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Shakya Muni And The Prodigal Son
A great trouble with us is that we do not believe in half the...

The Mystery Of Life
Thus far we have pointed out the inevitable conflictions in l...

The Buddha Of Mercy
Milton says: Virtue may be assailed, but never hurt; Surp...

Bodhidharma's Disciples And The Transmission Of The Law[fn#31]
[FN#31] For details, see Chwen Tang Luh and Den Ka Roku, b...

Idealistic Scepticism Concerning Objective Reality
But extreme Idealism identifies 'to be' with 'to be known,' a...

True Dhyana
To sit in Meditation is not the only method of practising Zaz...

Scripture Is No More Than Waste Paper
[FN#107] Zen is not based on any particular sutra, either of...

The Method Of Instruction Adopted By Zen Masters
Thus far we have described the doctrine of Zen inculcated by ...

The Establishment Of The Rin Zai School Of Zen In Japan
[FN#67] The Lin Tsi school was started by Nan Yoh, a pr...

Calmness Of Mind
The Yogi breathing above mentioned is fit rather for physical...

The Parable Of The Robber Kih
Chwang Tsz (So-shi) remarks in a humorous way to the followi...

The Honest Poverty Of The Zen Monk And The Samurai
Secondly, the so-called honest poverty is a characteristic of...

The Next Step In The Mental Training
In the next place we have to strive to be the master of our b...

The Usual Explanation Of The Canon
An eminent Chinese Buddhist scholar, well known as Ten Dai Da...

Where Does The Root Of The Illusion Lie?
Now let us examine where illusion lies hidden from the view o...

The Great Person And Small Person
For these reasons Zen proposes to call man Buddha-natured or ...

Where Then Does The Error Lie?
Where, then, does the error lie in the four possible proposit...

Poetical Intuition And Zen
Since Universal Life or Spirit permeates the universe, the po...

Zen After The Downfall Of The Ho-jo Regency
Towards the end of the Ho-Jo period,[FN#90] and after the dow...

Introduction Of Zen Into China By Bodhidharma
An epoch-making event took place in the Buddhist history of C...




The Introduction Of The So-to School Of Zen








[FN#75] This school was started by Tsing-Yuen (Sei-gen), an eminent

disciple of the Sixth Patriarch, and completed by Tsing Shan (To-zan).





Although the Rin Zai school was, as mentioned above, established by

Ei-sai, yet he himself was not a pure Zen teacher, being a Ten Dai

scholar as well as an experienced practiser of Mantra. The first

establishment of Zen in its purest form was done by Do-gen, now known

as Jo Yo Dai Shi. Like Ei-sai, he was admitted into the Hi-yei

Monastery at an early age, and devoted himself to the study of the

Canon. As his scriptural knowledge increased, he was troubled by

inexpressible doubts and fears, as is usual with great religious

teachers. Consequently, one day he consulted his uncle, Ko-in, a

distinguished Ten Dai scholar, about his troubles. The latter, being

unable to satisfy him, recommended him Ei-sai, the founder of the new

faith. But as Ei-sai died soon afterwards, he felt that he had no

competent teacher left, and crossed the sea for China, at the age of

twenty-four, in 1223. There he was admitted into the monastery of

Tien Tung Shan (Ten-do-san), and assigned the lowest seat in the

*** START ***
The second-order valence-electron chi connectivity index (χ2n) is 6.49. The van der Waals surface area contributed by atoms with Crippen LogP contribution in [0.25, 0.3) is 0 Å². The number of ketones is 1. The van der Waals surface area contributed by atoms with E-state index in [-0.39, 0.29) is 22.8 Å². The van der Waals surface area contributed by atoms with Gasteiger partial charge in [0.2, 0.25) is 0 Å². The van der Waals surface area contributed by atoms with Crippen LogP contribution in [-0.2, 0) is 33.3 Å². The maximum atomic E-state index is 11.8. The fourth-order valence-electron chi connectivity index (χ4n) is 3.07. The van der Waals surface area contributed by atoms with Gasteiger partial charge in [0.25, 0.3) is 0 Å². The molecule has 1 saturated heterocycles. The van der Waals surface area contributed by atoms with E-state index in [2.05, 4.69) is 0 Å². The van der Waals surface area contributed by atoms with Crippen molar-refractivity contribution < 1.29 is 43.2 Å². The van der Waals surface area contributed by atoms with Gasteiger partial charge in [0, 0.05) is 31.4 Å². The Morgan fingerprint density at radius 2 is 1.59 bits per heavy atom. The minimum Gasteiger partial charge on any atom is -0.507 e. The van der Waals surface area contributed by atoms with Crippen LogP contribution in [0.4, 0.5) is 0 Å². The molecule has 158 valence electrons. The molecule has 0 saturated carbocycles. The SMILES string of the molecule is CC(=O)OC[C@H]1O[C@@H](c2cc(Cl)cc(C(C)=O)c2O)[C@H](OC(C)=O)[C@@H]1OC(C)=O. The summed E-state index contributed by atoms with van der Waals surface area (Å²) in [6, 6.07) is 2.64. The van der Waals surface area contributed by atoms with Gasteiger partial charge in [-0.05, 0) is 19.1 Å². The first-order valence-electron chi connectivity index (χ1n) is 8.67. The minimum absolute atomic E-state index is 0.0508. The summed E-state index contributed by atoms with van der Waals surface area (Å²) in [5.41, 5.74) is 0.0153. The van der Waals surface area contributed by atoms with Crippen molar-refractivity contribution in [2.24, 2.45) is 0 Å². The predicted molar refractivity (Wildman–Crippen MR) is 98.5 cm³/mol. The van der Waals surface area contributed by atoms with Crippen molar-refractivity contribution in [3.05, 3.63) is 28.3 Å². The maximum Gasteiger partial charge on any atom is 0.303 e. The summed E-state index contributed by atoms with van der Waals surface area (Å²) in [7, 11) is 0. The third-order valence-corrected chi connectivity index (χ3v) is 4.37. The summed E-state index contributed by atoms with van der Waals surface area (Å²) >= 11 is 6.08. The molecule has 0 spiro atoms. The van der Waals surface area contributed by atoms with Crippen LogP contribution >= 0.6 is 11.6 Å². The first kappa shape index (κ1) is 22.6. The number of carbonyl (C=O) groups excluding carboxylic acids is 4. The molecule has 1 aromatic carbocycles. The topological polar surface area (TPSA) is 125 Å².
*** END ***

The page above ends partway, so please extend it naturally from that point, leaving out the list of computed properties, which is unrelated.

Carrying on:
hall, simply because be was a foreigner. Against this affront he

strongly protested. In the Buddhist community, he said, all were

brothers, and there was no difference of nationality. The only way

to rank the brethren was by seniority, and he therefore claimed to

occupy his proper rank. Nobody, however, lent an ear to the poor

new-comer's protest, so he appealed twice to the Chinese Emperor Ning

Tsung (1195-1224), and by the Imperial order he gained his object.



After four years' study and discipline, he was Enlightened and

acknowledged as the successor by his master Ju Tsing (Nyo-jo died in

1228), who belonged to the Tsao Tung (So To) school. He came home in

1227, bringing with him three important Zen books.[FN#76] Some three

years he did what Bodhidharma, the Wall-gazing Brahmin, had done

seven hundred years before him, retiring to a hermitage at Fuka-kusa,

not very far from Kyo-to. Just like Bodhidharma, denouncing all

worldly fame and gain, his attitude toward the world was

diametrically opposed to that of Ei-sai. As we have seen above,

Ei-sai never shunned, but rather sought the society of the powerful

and the rich, and made for his goal by every means. But to the Sage

of Fuka-kusa, as Do-gen was called at that time, pomp and power was

the most disgusting thing in the world. Judging from his poems, be

seems to have spent these years chiefly in meditation; dwelling now

on the transitoriness of life, now on the eternal peace of Nirvana;

now on the vanities and miseries of the world; now listening to the

voices of Nature amongst the hills; now gazing into the brooklet that

was, as he thought, carrying away his image reflected on it into the

world.





[FN#76] (1) Pao King San Mei (Ho-kyo-san-mai, 'Precious Mirror

Samadhi'), a metrical exposition of Zen, by Tung Shan (To-zan,

806-869), one of the founders of the So To school. (2) Wu Wei Hien

Hueh (Go-i-ken-ketsu. 'Explanation of the Five Categories'), by Tung

Shan and his disciple Tsao Shan (So-zan). This book shows us how Zen

was systematically taught by the authors. (3) Pih Yen Tsih

(Heki-gan-shu, 'A Collection and Critical Treatment of Dialogues'),

by Yuen Wu.






Next: The Characteristics Of Do-gen The Founder Of The Japanese So To Sect

Previous: The Establishment Of The Rin Zai School Of Zen In Japan



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